[August 3rd] -- I really enjoy reading the many Nationals' message boards that thrive along the Internet. Though the sites themselves differ in both character and content, the posts remain pretty constant. Some fans see a team that can do no wrong, while others are spot-on with both their praise and their criticism. Then there is that third group, those who find both fault and stupidity within every move that the team makes.
One of the most repeated complaints from this latter group can be summed up something like this: "The Nationals will never be good because the Lerners are the cheapest owners in baseball. Instead of signing superstar free agents, they cut the payroll and now force us to watch a crummy team."
I must admit that I was very surprised that the Nationals stayed out of the free agent market last winter. I figured that that the new owners would want to impress the team's fans with their commitment, especially considering how Bud Selig and his minion owners destroyed most of the goodwill created by that magical 2005 season. I wasn't sure how the team could possibly compete in the coming years unless they became the major buyer of high priced free agents. The farm system, so badly depleted by years of both incompetence and apathy (not to mention several horrid trades by Omar Minaya), held no hope for a turnaround anytime soon. I didn't see how the amateur draft could possibly restock the farm system in time.
What I didn't foresee, however, was the newly found competence of GM Jim Bowden.
In a very short time, Bowden surrounded himself with some of the best baseball minds available. This wasn't something I expected of him. A younger and less secure Bowden seemed unable and unwilling to share the spotlight in Cincinnati, and would never have hired men like Davey Johnson, Jose Rijo, Barry Larking and Mike Rizzo.
Now, in the team's third year in Washington, things are looking pretty good. "Trader Jim," the guy who never met a trade he didn't like, now is more reluctant to make a trade just for the sake of trading. A year after getting reamed by fans and pundits alike for not trading Alfonso Soriano, he held his ground yet again this year. It's becoming quite obvious. He really does have a plan.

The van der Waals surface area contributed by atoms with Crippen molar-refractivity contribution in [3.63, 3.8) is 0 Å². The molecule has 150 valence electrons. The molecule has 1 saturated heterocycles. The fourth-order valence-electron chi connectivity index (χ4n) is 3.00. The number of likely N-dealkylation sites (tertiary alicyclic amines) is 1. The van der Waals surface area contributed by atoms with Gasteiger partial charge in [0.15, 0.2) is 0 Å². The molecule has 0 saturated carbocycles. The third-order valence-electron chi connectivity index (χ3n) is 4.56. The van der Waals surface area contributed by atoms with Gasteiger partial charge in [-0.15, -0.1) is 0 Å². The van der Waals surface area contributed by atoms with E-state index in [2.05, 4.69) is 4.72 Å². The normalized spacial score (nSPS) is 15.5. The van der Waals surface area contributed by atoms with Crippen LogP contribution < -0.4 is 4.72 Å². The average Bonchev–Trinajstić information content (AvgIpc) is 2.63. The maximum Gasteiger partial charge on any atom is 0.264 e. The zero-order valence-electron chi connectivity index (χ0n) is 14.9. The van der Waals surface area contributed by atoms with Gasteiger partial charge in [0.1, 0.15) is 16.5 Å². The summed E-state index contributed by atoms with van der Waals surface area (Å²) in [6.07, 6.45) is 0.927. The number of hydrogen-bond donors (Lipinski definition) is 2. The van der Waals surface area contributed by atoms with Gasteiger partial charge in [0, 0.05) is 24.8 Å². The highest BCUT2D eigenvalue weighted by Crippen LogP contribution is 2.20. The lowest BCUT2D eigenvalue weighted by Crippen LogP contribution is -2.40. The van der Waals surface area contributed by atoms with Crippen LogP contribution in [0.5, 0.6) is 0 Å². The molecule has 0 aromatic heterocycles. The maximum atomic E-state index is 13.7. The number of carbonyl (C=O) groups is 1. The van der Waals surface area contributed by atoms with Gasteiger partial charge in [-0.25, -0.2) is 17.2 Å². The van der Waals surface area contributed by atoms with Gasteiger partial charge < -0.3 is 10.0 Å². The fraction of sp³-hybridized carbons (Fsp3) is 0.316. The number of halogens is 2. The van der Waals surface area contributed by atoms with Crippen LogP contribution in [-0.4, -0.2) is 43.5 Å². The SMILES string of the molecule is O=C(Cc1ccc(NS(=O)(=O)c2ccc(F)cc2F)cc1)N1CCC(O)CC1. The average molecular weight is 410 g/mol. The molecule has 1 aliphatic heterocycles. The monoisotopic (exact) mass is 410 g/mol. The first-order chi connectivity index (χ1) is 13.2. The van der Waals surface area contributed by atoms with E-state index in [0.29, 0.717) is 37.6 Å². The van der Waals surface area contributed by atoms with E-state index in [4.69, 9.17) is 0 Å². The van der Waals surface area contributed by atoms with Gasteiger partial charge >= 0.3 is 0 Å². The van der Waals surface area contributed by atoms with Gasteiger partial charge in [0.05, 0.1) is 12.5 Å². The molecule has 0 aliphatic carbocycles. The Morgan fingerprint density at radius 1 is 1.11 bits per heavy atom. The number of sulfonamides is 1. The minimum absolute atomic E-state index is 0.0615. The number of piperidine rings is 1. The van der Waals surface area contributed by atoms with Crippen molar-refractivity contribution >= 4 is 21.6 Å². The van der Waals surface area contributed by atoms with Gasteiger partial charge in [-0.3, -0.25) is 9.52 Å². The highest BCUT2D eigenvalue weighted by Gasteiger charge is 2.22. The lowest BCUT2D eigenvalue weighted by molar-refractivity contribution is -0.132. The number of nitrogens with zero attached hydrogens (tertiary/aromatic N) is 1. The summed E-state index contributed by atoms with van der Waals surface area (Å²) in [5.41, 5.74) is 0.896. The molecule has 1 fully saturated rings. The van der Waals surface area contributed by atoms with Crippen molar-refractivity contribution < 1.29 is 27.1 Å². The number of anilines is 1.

Is the farm system close to being on par with the other major league teams? No, but it's getting there, and it's getting there much quicker than I thought possible. Though there isn't much quantity still, there certainly is some quality. It seems that it was just a few months ago that we were collectively moaning and groaning about the lack of pitching in the farm system. Look at these names and tell me if things have changed:
Ross Detweiler (GCL) 0-0, 2.25
Garrett Mock (various) 1-4, 4.67
Hassan Pena (NY-P) 4-2, 2.41
Glen Gibson (NY-P) 3-0, 0.75
Colten Willems (NY-P) 3-0, 2.36
Adrian Alainz (NY-P) 6-0, 0.98
Jordan Zimmermann (NY-P) 2-1, 2.0
Jhonny Nunez (Sally) 3-6, 3.82
Zach Baldwin (Sally) 3-1, 2.8
Sharon Martis (Carolina) 10.7, 4.56
These are the team's best pitching prospects, and all have joined the Nationals under Bowden's watch, and all are found at various levels of the team's Class 'A' designation. Other than Colin Balestar, there is no one pitching at either 'AA' Harrisburg or 'AAA' Columbus that will be part of the Nationals' future.
If the rule-of-thumb holds true, that 25% of pitching prospects will eventually prosper in the big leagues, then the Nationals currently have in their farm system two or three future starters.
Admittedly, there are fewer position players of consequence down on the farm. But there are a few who have the potential to make a difference. Sam Burgess, Chris Marrero, Mike Daniel, Smiley Gonzalez, Bill Rhinehart and Kory Casto have shown that they have the potential to one day play in Washington.
Very soon, Jim Bowden will enter the free agent market with a fist full of cash, looking to fill holes in an otherwise solid lineup. The reason Bowden's mantra has been "pitching pitching pitching" will then become clear. Good pitchers are few and far between - and are very expensive - in the free agent market. He seems intent to stock his rotation with farm hands while using the team's available cash to land power bats, something that is much easier to do.
When will it all come together? My guess is that the Nationals will turn the corner in 2009 and will begin to contend thereafter.
Without question, it's not a matter of "if," but rather "when." The Nationals will become a force. When that will be depends on how quickly the kids mature.
But it'll be fun watching, and waiting.